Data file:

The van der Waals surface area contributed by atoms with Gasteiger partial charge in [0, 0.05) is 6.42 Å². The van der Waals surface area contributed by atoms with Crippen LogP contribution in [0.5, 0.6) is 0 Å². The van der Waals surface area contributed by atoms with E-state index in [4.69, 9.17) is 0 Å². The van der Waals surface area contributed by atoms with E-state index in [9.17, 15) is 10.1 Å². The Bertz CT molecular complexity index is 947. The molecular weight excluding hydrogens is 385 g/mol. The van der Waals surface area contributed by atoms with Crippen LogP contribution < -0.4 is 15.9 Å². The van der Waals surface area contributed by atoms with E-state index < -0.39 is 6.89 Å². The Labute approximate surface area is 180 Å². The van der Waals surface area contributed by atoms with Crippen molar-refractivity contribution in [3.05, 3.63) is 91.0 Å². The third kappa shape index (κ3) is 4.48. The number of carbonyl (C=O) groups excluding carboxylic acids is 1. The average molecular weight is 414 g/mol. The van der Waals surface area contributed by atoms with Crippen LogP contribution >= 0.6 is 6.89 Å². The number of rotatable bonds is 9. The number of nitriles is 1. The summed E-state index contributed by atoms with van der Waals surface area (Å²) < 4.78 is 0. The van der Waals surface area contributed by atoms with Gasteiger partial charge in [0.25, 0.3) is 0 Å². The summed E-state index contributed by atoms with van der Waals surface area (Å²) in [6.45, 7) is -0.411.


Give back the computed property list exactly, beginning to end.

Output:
The van der Waals surface area contributed by atoms with Gasteiger partial charge in [0, 0.05) is 6.42 Å². The van der Waals surface area contributed by atoms with Crippen LogP contribution in [0.5, 0.6) is 0 Å². The van der Waals surface area contributed by atoms with E-state index in [4.69, 9.17) is 0 Å². The van der Waals surface area contributed by atoms with E-state index in [9.17, 15) is 10.1 Å². The Bertz CT molecular complexity index is 947. The molecular weight excluding hydrogens is 385 g/mol. The van der Waals surface area contributed by atoms with Crippen LogP contribution < -0.4 is 15.9 Å². The van der Waals surface area contributed by atoms with E-state index < -0.39 is 6.89 Å². The Labute approximate surface area is 180 Å². The van der Waals surface area contributed by atoms with Crippen molar-refractivity contribution in [3.05, 3.63) is 91.0 Å². The third kappa shape index (κ3) is 4.48. The number of carbonyl (C=O) groups excluding carboxylic acids is 1. The average molecular weight is 414 g/mol. The van der Waals surface area contributed by atoms with Crippen LogP contribution >= 0.6 is 6.89 Å². The number of rotatable bonds is 9. The number of nitriles is 1. The summed E-state index contributed by atoms with van der Waals surface area (Å²) < 4.78 is 0. The van der Waals surface area contributed by atoms with Gasteiger partial charge in [0.25, 0.3) is 0 Å². The summed E-state index contributed by atoms with van der Waals surface area (Å²) in [6.45, 7) is -0.411.